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  • Jeff Somers 6:00 pm on 2018/05/07 Permalink
    Tags: celebrities, ,   

    10 of The Best Political Thrillers Ever 

    When a former president writes a book, the world pays attention. When a former president writes a novel, things get really interesting. Partnering with none other than James Patterson, one of the greatest thriller writers of all time, former president Bill Clinton has cowritten The President is Missing, in which the president of the United States disappears, shocking the world and setting in motion an unpredictable swirl of events. The book is full of the sort of details only a president would know. and considering its unique combination of an expert author and a man who knows all the inside scoop (he had access to the NSA and CIA for years, after all), we could not be more excited. Here are ten more incredible political thrillers you’ll want to read next.

    House of Cards, by Michael Dobbs
    The book that inspired the British TV show that in turn inspired Netflix’s very first original series, this is the story of Francis Urquhart, Chief Whip, a cynical, manipulative politician determined to become Prime Minister. He’s willing to use every secret he knows, every pressure point he can find, and every dirty trick in the book to secure his own rise to power—and in the process confirms just about every dark and terrible thing you thought you knew about politics. Dobbs drew on his extensive real-life experience in British politics for the books, and the result is an electrifying vision of how exceedingly violent governing can be behind closed doors.

    The Manchurian Candidate, by Richard Condon
    Condon’s 1959 novel is a paranoid classic, born at the beginning of the Cold War, that continues to influence people today (the fact that Homeland has a similar concept is a testament to the evergreen nature of the device). Soldiers captured during the Korean War are tortured and brainwashed, and one, Shaw, is programmed to fall into a hypnotic state when he sees his trigger—the Queen of Diamonds during a game of solitaire. He’s programmed to forget his orders once he regains consciousness, and thus is the perfect hidden assassin, who can pass any interrogation or test. His own ruthless, power-hungry mother is his KGB handler, and relays orders to assassinate the president in order to secure the office for the vice president, who will order martial law and request emergency powers as a puppet of the Soviets. It’s creepy, tense, and still shockingly modern—and in a bizarre real-life twist, some believe author Condon subtly cribbed from Robert Graves’ I, Claudius, number 8 on this list.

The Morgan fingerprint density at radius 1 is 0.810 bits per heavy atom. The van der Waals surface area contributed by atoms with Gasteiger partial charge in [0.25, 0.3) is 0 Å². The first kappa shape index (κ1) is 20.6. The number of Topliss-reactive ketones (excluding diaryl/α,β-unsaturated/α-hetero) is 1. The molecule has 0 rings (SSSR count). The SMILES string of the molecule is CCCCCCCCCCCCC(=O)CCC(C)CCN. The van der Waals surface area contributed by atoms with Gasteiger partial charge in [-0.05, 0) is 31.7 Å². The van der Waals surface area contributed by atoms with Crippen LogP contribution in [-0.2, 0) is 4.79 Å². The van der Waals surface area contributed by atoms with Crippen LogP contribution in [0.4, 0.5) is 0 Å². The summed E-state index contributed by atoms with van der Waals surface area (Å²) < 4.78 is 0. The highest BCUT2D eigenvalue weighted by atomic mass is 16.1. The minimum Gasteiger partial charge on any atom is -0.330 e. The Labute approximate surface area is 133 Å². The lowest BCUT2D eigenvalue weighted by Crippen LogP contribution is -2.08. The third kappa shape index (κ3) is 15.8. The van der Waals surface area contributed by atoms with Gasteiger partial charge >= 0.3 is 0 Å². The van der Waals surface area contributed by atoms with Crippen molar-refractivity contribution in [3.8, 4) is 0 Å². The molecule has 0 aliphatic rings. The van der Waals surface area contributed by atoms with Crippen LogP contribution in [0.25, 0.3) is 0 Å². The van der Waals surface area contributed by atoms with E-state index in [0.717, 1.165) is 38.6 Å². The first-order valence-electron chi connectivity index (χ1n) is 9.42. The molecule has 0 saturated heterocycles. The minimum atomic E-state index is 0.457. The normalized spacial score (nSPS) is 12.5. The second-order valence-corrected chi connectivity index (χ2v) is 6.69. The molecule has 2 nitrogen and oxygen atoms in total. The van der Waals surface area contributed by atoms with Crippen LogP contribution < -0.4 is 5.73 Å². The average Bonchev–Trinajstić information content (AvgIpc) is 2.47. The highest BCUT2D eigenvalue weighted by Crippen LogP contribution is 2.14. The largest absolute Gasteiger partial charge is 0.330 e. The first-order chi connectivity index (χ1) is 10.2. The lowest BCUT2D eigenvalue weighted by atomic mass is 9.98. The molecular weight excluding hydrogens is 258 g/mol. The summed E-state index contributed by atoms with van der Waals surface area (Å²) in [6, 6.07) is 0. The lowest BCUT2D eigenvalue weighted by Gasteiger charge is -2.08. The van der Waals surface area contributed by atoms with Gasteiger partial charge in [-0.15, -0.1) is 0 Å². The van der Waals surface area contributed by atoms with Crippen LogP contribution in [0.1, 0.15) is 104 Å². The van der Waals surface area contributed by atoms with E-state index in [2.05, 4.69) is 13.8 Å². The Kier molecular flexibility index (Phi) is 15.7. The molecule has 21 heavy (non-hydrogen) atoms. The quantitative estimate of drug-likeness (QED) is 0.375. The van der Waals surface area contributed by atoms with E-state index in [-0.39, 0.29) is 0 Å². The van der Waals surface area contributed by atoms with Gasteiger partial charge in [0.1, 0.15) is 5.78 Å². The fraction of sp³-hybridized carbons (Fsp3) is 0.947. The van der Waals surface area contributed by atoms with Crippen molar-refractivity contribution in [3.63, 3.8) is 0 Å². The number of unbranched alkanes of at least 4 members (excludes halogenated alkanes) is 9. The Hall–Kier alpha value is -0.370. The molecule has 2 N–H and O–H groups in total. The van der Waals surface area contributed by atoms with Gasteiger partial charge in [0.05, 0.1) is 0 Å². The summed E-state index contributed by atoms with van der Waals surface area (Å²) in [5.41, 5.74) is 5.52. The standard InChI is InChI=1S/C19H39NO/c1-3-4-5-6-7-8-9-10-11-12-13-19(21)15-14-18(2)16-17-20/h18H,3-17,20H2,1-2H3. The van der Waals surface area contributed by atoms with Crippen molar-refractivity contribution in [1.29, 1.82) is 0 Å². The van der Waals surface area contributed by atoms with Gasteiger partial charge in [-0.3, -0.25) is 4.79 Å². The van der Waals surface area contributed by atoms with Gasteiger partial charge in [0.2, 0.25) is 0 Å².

The Constant Gardener, by John le Carré
    You might think of le Carré as a writer of espionage novels, but politics encompasses espionage and crime as well as law-making and foreign policy. His novels are as much about the secret tension between ruling and governing, and the crimes committed in the name of patriotism and realpolitik, as they are about skulduggery and moles. In The Constant Gardener, an unremarkable man with a remarkable wife is jolted out of a mediocre political career when his spouse is killed, and he determines to find out why she was murdered, and by whom. For the first time in his life he’s willing to take chances—and if there’s one thing the secretive world of politics can’t stand, it’s people who have nothing to lose. The end result is a pitch-perfect thriller.

    The Day of the Jackal, by Frederick Forsyth
    The Cold War politics of this classic thriller are long gone, but Forsyth’s novel (winner of the 1972 Edgar Award for Best Novel) still carries the punch of a meticulously researched story set in a very real world. It’s a novel of agonizing anticipation: first, as we follow the slow, careful preparations and planning of the titular Jackal, hired to assassinate the President of France; then, as we follow along with the equally painstaking detective work of the man charged with identifying the Jackal as time runs out. The twin stories of detective and assassin remain separate right up until the moment the Jackal takes his shot, and it’s this element of cat-and-mouse between a devious killer and a brilliant agent—plus the elevated stakes of global politics—that make this a book that still resonates today. Forsyth was working in Paris when he wrote it, and used that firsthand knowledge to choose his setting. In fact, rumor has it the assassin’s sniping spot can still be located—with the precise view described in the text.

    The Hunt for Red October, by Tom Clancy
    Clancy’s breakout novel is set at the hot height of the Cold War, but it remains a classic political thriller because it perfectly combines thrilling spycraft, visceral action, an insider’s view of behind-closed-doors political maneuvering, and global stakes. Clancy’s expert grasp of each of these aspects makes this story of a rogue Soviet submarine captain planning to steal the experimental sub he’s been assigned to and defect to the West—and the young CIA analyst, Jack Ryan, who tries desperately to convince everyone from the president down that this isn’t the Soviet Union starting World War III—just about the Platonic ideal of a political thriller. Rumor is Clancy’s grasp of top-secret technology rattled the FBI enough that they paid him a visit, and anyone who reads the book will believe it.

    The Parallax View, by Loren Singer